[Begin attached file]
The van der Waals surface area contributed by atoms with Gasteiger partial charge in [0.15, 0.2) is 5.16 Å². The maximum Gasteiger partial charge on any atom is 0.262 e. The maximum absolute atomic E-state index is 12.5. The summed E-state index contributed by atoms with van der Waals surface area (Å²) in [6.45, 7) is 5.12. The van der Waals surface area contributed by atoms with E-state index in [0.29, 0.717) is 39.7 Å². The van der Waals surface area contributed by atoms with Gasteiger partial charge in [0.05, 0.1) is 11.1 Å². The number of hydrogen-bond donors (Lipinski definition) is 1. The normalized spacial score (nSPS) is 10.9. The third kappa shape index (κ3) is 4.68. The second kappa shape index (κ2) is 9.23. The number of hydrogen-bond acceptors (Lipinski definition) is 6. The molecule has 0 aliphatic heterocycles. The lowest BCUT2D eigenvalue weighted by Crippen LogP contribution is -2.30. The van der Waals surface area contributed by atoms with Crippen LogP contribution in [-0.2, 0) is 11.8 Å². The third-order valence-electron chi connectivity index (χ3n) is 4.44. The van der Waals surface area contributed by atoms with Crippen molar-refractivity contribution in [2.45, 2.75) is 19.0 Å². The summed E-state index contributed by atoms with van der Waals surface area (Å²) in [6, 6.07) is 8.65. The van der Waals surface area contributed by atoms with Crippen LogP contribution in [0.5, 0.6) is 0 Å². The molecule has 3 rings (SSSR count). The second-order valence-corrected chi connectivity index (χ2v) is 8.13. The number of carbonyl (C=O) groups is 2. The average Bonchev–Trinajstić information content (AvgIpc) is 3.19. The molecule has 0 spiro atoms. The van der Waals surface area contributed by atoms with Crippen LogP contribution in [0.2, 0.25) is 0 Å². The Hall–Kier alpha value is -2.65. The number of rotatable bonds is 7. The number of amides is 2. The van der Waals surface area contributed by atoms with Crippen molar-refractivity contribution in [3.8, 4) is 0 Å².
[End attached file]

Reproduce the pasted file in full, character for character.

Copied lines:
The van der Waals surface area contributed by atoms with Gasteiger partial charge in [0.15, 0.2) is 5.16 Å². The maximum Gasteiger partial charge on any atom is 0.262 e. The maximum absolute atomic E-state index is 12.5. The summed E-state index contributed by atoms with van der Waals surface area (Å²) in [6.45, 7) is 5.12. The van der Waals surface area contributed by atoms with E-state index in [0.29, 0.717) is 39.7 Å². The van der Waals surface area contributed by atoms with Gasteiger partial charge in [0.05, 0.1) is 11.1 Å². The number of hydrogen-bond donors (Lipinski definition) is 1. The normalized spacial score (nSPS) is 10.9. The third kappa shape index (κ3) is 4.68. The second kappa shape index (κ2) is 9.23. The number of hydrogen-bond acceptors (Lipinski definition) is 6. The molecule has 0 aliphatic heterocycles. The lowest BCUT2D eigenvalue weighted by Crippen LogP contribution is -2.30. The van der Waals surface area contributed by atoms with Crippen LogP contribution in [-0.2, 0) is 11.8 Å². The third-order valence-electron chi connectivity index (χ3n) is 4.44. The van der Waals surface area contributed by atoms with Crippen molar-refractivity contribution in [2.45, 2.75) is 19.0 Å². The summed E-state index contributed by atoms with van der Waals surface area (Å²) in [6, 6.07) is 8.65. The van der Waals surface area contributed by atoms with Crippen LogP contribution in [0.5, 0.6) is 0 Å². The molecule has 3 rings (SSSR count). The second-order valence-corrected chi connectivity index (χ2v) is 8.13. The number of carbonyl (C=O) groups is 2. The average Bonchev–Trinajstić information content (AvgIpc) is 3.19. The molecule has 0 spiro atoms. The van der Waals surface area contributed by atoms with Crippen LogP contribution in [0.2, 0.25) is 0 Å². The Hall–Kier alpha value is -2.65. The number of rotatable bonds is 7. The number of amides is 2. The van der Waals surface area contributed by atoms with Crippen molar-refractivity contribution in [3.8, 4) is 0 Å².